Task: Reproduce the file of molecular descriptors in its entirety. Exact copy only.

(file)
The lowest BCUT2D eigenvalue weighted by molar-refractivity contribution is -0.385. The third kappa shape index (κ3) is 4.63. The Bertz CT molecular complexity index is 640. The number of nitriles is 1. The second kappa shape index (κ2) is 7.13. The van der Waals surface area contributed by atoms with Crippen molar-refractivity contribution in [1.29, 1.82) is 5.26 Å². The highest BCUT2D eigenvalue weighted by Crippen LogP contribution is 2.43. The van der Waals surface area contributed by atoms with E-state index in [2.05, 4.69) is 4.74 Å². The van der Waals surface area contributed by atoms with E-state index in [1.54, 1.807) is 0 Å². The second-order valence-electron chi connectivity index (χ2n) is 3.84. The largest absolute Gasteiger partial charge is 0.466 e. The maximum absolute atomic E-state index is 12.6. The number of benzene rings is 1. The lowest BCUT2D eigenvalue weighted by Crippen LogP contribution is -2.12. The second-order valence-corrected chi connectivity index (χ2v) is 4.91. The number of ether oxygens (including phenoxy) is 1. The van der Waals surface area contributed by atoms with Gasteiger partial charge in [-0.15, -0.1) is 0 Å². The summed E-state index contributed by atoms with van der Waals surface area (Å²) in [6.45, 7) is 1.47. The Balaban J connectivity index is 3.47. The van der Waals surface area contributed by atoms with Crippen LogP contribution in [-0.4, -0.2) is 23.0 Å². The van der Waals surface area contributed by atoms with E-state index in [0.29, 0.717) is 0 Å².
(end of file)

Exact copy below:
The lowest BCUT2D eigenvalue weighted by molar-refractivity contribution is -0.385. The third kappa shape index (κ3) is 4.63. The Bertz CT molecular complexity index is 640. The number of nitriles is 1. The second kappa shape index (κ2) is 7.13. The van der Waals surface area contributed by atoms with Crippen molar-refractivity contribution in [1.29, 1.82) is 5.26 Å². The highest BCUT2D eigenvalue weighted by Crippen LogP contribution is 2.43. The van der Waals surface area contributed by atoms with E-state index in [2.05, 4.69) is 4.74 Å². The van der Waals surface area contributed by atoms with E-state index in [1.54, 1.807) is 0 Å². The second-order valence-electron chi connectivity index (χ2n) is 3.84. The largest absolute Gasteiger partial charge is 0.466 e. The maximum absolute atomic E-state index is 12.6. The number of benzene rings is 1. The lowest BCUT2D eigenvalue weighted by Crippen LogP contribution is -2.12. The second-order valence-corrected chi connectivity index (χ2v) is 4.91. The number of ether oxygens (including phenoxy) is 1. The van der Waals surface area contributed by atoms with Gasteiger partial charge in [-0.15, -0.1) is 0 Å². The summed E-state index contributed by atoms with van der Waals surface area (Å²) in [6.45, 7) is 1.47. The Balaban J connectivity index is 3.47. The van der Waals surface area contributed by atoms with Crippen LogP contribution in [-0.4, -0.2) is 23.0 Å². The van der Waals surface area contributed by atoms with E-state index in [0.29, 0.717) is 0 Å².